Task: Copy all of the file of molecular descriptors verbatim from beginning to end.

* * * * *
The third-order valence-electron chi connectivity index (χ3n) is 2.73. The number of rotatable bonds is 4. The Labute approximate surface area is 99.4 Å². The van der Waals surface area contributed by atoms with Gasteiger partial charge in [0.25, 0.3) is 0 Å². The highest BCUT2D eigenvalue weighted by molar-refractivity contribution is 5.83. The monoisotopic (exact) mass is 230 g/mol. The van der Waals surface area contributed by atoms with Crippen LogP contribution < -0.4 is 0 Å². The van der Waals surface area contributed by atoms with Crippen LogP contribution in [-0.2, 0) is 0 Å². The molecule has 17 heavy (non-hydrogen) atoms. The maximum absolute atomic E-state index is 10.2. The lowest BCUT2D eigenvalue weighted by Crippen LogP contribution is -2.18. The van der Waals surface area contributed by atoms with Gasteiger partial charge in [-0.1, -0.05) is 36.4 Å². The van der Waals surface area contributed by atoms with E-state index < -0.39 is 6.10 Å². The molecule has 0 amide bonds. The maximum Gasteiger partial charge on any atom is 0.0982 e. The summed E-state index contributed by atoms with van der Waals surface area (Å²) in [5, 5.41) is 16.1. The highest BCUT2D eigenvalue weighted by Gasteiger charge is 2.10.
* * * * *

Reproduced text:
The third-order valence-electron chi connectivity index (χ3n) is 2.73. The number of rotatable bonds is 4. The Labute approximate surface area is 99.4 Å². The van der Waals surface area contributed by atoms with Gasteiger partial charge in [0.25, 0.3) is 0 Å². The highest BCUT2D eigenvalue weighted by molar-refractivity contribution is 5.83. The monoisotopic (exact) mass is 230 g/mol. The van der Waals surface area contributed by atoms with Crippen LogP contribution < -0.4 is 0 Å². The van der Waals surface area contributed by atoms with Crippen LogP contribution in [-0.2, 0) is 0 Å². The molecule has 17 heavy (non-hydrogen) atoms. The maximum absolute atomic E-state index is 10.2. The lowest BCUT2D eigenvalue weighted by Crippen LogP contribution is -2.18. The van der Waals surface area contributed by atoms with Gasteiger partial charge in [-0.1, -0.05) is 36.4 Å². The van der Waals surface area contributed by atoms with E-state index < -0.39 is 6.10 Å². The molecule has 0 amide bonds. The maximum Gasteiger partial charge on any atom is 0.0982 e. The summed E-state index contributed by atoms with van der Waals surface area (Å²) in [5, 5.41) is 16.1. The highest BCUT2D eigenvalue weighted by Gasteiger charge is 2.10.